FIG. 4 is a front view of the driver-side interconnection module of FIG. 3;
FIG. 5 is a side view of the driver-side interconnection module of FIG. 3;
FIG. 6 is a cross sectional view taken along line 6--6 of FIG. 4;
FIG. 7 is a perspective view of terminals of the front of the driver-side interconnection module, showing the terminal/wire connection;
FIG. 8 is a detail showing the wire grooves on the driver-side interconnection module;
FIG. 9 is a fragmentary perspective view of the driver-side interconnection module;
FIG. 10 is a fragmentary perspective view of the passenger-side interconnection module; and
FIG. 11 is a perspective view of the instrument panel assembly of FIG. 1.
As shown in FIGS. 1 and 2, an instrument panel (IP) assembly 10 for an automotive vehicle (not shown) has as its major components an IP housing 12, a driver-side electrical interconnection module 14, a passenger-side electrical interconnection module 16, an instrument cluster 18, a switch module 20, a bezel 22 and a center console 24. During manufacture of the vehicle, the IP assembly 10 is built up from the components 12-24 and the IP assembly is then placed inside the passenger compartment of the automotive vehicle and secured to the forward fire wall 26 (see FIG. 2), which may include side walls joined to the forward wall, separating the passenger compartment from the vehicle engine compartment.
It should be noted that all references made herein to directions such as left, right, front, rear, forward and rearward are relative to the vehicle as a whole. That is, the "front" surface of the IP is that which is oriented toward the front end of the vehicle, and the "rear" surface is that which is presented to an occupant of the vehicle when the IP is installed in the vehicle.
The driver-side interconnection module 14 is adapted to fit into engagement with the left side of the IP housing 12 and comprises a box-like shell 28 made up of relatively thin plastic panels which define a substantially rectangular receptacle 30 on the rearward-facing surface of the module 14. The forward-facing panel of the module 14 has a pair of multi-terminal connectors 32 disposed thereon. The connectors 32 are preferably of the self-docking type which, as is well known in the art, permit a degree of movement of the connectors in the plane of the panel. The connectors 32 are oriented such that their mating ends face toward the rear or open side of the receptacle 30.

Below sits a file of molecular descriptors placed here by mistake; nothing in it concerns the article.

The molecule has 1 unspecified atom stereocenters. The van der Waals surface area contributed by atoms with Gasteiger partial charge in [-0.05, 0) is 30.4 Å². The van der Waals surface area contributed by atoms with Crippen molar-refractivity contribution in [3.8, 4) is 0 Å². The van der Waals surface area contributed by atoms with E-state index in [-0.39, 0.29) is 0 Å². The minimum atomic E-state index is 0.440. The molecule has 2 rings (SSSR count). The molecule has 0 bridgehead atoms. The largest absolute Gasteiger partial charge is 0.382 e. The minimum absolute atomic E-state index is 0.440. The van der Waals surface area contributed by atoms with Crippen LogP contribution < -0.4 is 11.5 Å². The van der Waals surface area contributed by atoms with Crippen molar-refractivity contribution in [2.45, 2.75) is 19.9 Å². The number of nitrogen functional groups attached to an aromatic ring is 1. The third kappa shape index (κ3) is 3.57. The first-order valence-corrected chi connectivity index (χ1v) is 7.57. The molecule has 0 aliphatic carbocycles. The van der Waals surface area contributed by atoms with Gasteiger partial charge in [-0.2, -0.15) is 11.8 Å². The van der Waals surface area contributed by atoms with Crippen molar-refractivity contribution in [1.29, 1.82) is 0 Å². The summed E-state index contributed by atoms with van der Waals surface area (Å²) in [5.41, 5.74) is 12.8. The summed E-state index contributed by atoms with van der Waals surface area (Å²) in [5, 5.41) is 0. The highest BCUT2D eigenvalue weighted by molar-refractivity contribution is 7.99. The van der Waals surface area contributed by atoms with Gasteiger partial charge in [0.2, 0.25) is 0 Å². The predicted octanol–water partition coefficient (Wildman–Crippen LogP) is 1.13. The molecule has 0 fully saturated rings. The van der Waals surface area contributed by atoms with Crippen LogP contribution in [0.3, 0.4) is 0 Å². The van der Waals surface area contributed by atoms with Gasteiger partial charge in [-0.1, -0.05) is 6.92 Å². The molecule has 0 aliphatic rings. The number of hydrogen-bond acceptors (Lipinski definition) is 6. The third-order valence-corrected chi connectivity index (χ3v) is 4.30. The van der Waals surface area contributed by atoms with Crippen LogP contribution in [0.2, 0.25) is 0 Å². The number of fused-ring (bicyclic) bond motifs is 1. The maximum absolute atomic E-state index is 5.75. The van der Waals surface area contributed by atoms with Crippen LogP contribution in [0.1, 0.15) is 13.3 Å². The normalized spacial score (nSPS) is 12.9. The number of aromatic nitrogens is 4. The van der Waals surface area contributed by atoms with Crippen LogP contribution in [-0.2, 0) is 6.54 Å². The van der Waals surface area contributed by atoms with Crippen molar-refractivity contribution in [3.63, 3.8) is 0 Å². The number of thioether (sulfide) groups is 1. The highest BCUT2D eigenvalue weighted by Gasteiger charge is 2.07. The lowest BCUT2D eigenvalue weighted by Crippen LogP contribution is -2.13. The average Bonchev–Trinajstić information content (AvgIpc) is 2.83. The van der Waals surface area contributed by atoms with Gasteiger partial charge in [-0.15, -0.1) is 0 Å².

A multi-terminal console connector 34 is disposed on the driver-side interconnection module 14 at a position adjacent the right or inboard end of the module 14. The console connector 34 is also of the self-docking type, and is oriented with its mating end facing rearwardly. A multi-terminal main connector 36 (FIG. 2) is disposed on the forward-facing surface of the module 14 adjacent the left or outboard end thereof, and has its mating end facing toward the front of the module 14. A multi-terminal expandable connector 38 is also disposed on the forward surface of the module 14. The expandable connector 38 comprises an outer frame 38a (see FIG. 4) defining two or more connector apertures 38b, one or more of which contains a connector module. How many of the connector apertures 38b contain a connector module depends upon the requirements of the particular vehicle, which may vary depending on how many electrically powered optional features are present on the vehicle. A connector of this type is disclosed in U.S. Pat. No. 5,328,388, the disclosure of which is incorporated herein by reference.
Referring now to FIGS. 3-5, a plurality of bus bars 40 are disposed on the driver-side interconnection module 14 on an end panel 14a adjacent to the left or outboard end of the module. The bus bars 40 are substantially flat, narrow straps of electrically conductive material such as copper, and may either overlie the outer and inner surfaces of the end panel 14a of the module or may fit into shallow channels formed in the surfaces.